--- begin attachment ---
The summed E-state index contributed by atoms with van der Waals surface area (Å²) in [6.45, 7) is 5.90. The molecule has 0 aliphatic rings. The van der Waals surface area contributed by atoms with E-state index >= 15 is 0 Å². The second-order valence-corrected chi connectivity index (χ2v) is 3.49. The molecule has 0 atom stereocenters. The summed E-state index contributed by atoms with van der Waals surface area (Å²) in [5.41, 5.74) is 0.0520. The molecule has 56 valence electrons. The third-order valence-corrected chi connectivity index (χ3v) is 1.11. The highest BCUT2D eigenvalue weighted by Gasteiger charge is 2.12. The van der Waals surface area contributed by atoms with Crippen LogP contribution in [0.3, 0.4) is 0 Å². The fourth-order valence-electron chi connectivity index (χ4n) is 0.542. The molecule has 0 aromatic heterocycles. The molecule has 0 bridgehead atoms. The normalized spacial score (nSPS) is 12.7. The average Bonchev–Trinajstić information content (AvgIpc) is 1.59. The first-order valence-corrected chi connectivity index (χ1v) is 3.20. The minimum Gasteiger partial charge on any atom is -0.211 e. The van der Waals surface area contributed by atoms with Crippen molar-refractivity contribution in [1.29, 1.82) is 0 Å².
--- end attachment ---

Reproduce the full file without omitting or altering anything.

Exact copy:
The summed E-state index contributed by atoms with van der Waals surface area (Å²) in [6.45, 7) is 5.90. The molecule has 0 aliphatic rings. The van der Waals surface area contributed by atoms with E-state index >= 15 is 0 Å². The second-order valence-corrected chi connectivity index (χ2v) is 3.49. The molecule has 0 atom stereocenters. The summed E-state index contributed by atoms with van der Waals surface area (Å²) in [5.41, 5.74) is 0.0520. The molecule has 56 valence electrons. The third-order valence-corrected chi connectivity index (χ3v) is 1.11. The highest BCUT2D eigenvalue weighted by Gasteiger charge is 2.12. The van der Waals surface area contributed by atoms with Crippen LogP contribution in [0.3, 0.4) is 0 Å². The fourth-order valence-electron chi connectivity index (χ4n) is 0.542. The molecule has 0 aromatic heterocycles. The molecule has 0 bridgehead atoms. The normalized spacial score (nSPS) is 12.7. The average Bonchev–Trinajstić information content (AvgIpc) is 1.59. The first-order valence-corrected chi connectivity index (χ1v) is 3.20. The minimum Gasteiger partial charge on any atom is -0.211 e. The van der Waals surface area contributed by atoms with Crippen molar-refractivity contribution in [1.29, 1.82) is 0 Å².